2 July 2012 marks the 15th anniversary of Asia‟s bone-jarring economic collapse. One example suffices: of Thailand‟s 50-plus listed finance companies (six of which had a greater market capitalisation than global banks such as Barclays), none were quoted 18 months later. Thailand was one of the lesser players during the implosion, when most Asian countries bordering the Pacific underwent some form of default, either on their government interest payments, government entities or state controlled banks. Even China defaulted – not at the national level (as it had virtually no foreign debt) but at the provincial government level. Each of these had a giant investment trust for local development, implicitly and occasionally explicitly guaranteed by Beijing. Many refused to honour any debts. Like the eurozone today, Asia‟s initial problem was an artificially high exchange rate; most countries had pegged their local currencies to the dollar and began accumulating too much dollar debt. Again as in the eurozone today, political reactions varied. There were ruthless capital controls in Malaysia (which horrified investors and economists – but worked); massive economic and stock market intervention in Singapore and Hong Kong; a virtual shutdown of all international banking in South Korea; currency collapse in the Philippines and Indonesia. Anyone who in late 1997 suggested an Asian renaissance on an unprecedented scale within a few years would have been lampooned. Yet in every case, GDP was higher than on the eve of the crash within three years and accelerated thereafter.

Defaulting countries only become winners if there is simultaneous reform. Some prove unable to do this: Argentina‟s bizarre Peronist legacy means it has gone the extra mile to ensure that each crisis leaves it weaker by refusing to restructure. Despite defaulting in 1982 and 1989 investors remained optimistic, hence it was able to return to borrowing from international capital markets within two years at rates similar to its neighbours. It was only after the third default in 2001 that it was finally put on the “too hard” list. Argentina‟s self–inflicted yet seemingly inexorable decline continues. Before the First World War, it was the world‟s seventh richest country on a per capita basis.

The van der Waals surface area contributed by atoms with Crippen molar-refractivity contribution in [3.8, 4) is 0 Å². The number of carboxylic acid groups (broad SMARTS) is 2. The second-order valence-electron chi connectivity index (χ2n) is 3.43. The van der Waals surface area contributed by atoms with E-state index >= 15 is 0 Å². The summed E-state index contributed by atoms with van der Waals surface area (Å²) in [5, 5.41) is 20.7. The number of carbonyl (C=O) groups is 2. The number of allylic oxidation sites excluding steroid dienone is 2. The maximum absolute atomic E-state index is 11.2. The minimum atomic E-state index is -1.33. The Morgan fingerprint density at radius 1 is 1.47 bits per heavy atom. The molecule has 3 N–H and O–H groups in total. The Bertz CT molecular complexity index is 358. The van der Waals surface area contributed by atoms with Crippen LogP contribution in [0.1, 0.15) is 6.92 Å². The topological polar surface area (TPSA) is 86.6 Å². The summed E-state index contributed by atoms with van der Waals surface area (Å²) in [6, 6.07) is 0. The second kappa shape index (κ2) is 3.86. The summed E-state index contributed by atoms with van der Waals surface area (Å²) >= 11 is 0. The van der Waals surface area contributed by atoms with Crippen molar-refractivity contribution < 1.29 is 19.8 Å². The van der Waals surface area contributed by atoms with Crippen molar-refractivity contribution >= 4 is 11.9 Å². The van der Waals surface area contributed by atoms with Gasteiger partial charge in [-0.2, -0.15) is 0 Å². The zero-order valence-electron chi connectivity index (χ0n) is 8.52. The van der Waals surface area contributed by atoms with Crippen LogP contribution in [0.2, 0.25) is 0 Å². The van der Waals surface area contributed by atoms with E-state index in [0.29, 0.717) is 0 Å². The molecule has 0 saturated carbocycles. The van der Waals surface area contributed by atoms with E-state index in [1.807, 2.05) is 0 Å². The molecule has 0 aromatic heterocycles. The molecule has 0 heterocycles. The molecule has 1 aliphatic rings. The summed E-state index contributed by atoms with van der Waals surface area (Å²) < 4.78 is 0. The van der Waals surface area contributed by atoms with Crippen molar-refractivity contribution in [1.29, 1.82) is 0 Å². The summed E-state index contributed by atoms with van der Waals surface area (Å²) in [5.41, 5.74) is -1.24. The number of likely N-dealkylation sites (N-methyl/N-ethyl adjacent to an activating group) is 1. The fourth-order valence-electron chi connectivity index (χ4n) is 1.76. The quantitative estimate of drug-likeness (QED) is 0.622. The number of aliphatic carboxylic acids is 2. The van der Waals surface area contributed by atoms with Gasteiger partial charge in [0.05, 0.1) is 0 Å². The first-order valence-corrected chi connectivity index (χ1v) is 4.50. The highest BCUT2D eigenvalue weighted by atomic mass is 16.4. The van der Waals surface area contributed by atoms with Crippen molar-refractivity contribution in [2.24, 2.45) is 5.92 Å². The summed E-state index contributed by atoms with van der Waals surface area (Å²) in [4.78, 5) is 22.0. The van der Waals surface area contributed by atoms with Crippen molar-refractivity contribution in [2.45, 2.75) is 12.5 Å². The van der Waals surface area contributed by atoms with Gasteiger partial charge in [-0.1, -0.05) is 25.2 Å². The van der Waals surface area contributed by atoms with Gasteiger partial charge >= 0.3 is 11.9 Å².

European elections are showing an anti-austerity trend as voters have correctly blamed incumbent governments for their folly. Unusually, the stronger donor nations have become equally hostile, voting against those parties which wish to deepen the EU or eurozone. It is like a really bad Christmas: those giving and receiving expensive presents are equally miserable. In practice, both groups are slowly voting for sovereign default. The old trade-off that voters were relaxed about being disenfranchised from EU decisions and its expansion, in return for immediate and visible financial gain has broken. (By law, any projects with only tiny funding had to be emblazoned with “funded by the EU” billboards complete with the European flag.) Now that voters are squeezed by higher taxes with real wages at best stagnant, as the integrity of their domestic banking systems remains seriously at risk, so the contract has been broken. Just as capital markets have been far ahead of the politicians – witness the prices and demand for the debt of the peripheral nations or the flow of deposits – so voters are rapidly returning to a more nationalist approach. The fear of being punished for modern day heresies such as asking, “What is plan B?” has dissipated. The curtain has been ripped aside to reveal the Wizard of Oz is powerless. The final taboo is any discussion of the benefits of default and its cyclical normality. Previous issues have covered this topic. The table below is a summary of key data.